Domestic violence in South Korea

From Wikipedia, the free encyclopedia
Jump to navigation Jump to search

Domestic violence in South Korea is a common problem.[1][2][3]

Domestic violence against women in South Korea is based in its patriarchal societal and familial structures, and often fueled by heavy alcohol use.[4][5][6]

According to the Supreme Prosecutors' Office statistics, 60% of domestic violence cases were dropped from prosecution charges in 2015, while only 15.6% went through the indictment proceedings.[7] A total of 118,178 cases were reported but only 8762 arrests were made.

Domestic violence in South Korea is seen as a private matter and not something the law enforcement should deal with,[1] the rate of second convictions has increased from 7.5% (2008) to 32.2% in 2012 last year. Under current laws, if the victim of violence (normally the wife) does not want indictment, the right of arraignment would be cleared.[1] However, with new laws in force under the “Guidelines on the clearance of domestic violence and victim support,” even if the victim forfeits the right of arraignment, the convict must undergo 20 to 40 hours of counseling in the Family Violence Counseling center followed by 8 to 16 hours of education at the Probation Office. Furthermore, persons carrying lethal weapons or dangerous instruments even out of habit will be arrested on the suspicion of causing harm to their families even cases of minor violence or threats will be sent forward to the Domestic Relations Court by the police. For multiracial families, the police are planning to provide translators and lawyers to the victims through multicultural support centers.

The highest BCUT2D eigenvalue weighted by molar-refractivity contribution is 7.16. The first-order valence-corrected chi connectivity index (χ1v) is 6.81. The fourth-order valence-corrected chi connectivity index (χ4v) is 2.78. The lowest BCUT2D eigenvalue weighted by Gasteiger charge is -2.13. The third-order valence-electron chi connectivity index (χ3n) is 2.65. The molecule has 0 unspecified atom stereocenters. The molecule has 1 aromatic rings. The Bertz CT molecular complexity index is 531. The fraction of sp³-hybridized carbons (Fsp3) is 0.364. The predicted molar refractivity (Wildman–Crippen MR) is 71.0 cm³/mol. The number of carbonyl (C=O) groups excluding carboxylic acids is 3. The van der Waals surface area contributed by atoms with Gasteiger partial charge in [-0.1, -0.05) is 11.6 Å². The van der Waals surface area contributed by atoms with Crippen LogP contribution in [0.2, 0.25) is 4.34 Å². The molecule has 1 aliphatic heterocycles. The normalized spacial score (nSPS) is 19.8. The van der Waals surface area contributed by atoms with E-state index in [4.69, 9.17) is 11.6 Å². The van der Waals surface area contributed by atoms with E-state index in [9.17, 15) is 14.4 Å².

Korea Women's Hot Line – non-profit women's rights activist group, protecting women's rights from all kinds of violence and advancing women's social position as well as establishing gender equality in the spheres of family, work, and society.


  1. ^ a b c "[VOICE] Is domestic violence taken seriously in Korea?". Korea Herald. Retrieved 2016-04-14.
  2. ^ "Family Violence From a Global Perspective: A Strengths-Based Approach: A ..." 2013-06-17. p. 91. Retrieved 2016-04-14.
  4. ^ "Korea, Republic of: Domestic violence, including legislation, availability of state protection and support services for victims". Retrieved 2016-04-14.
  5. ^ "Maxim Korea Sexualizes Violence Against Women On Latest Cover". Huffpost. Retrieved 2016-04-14.
  6. ^ "South Korea cracks down on alcohol-fuelled violence". Guardian. Retrieved 2016-04-14.
  7. ^ "가정폭력도 3진아웃제 도입… 때리는 남편 설 땅 없다". Retrieved 2016-04-14.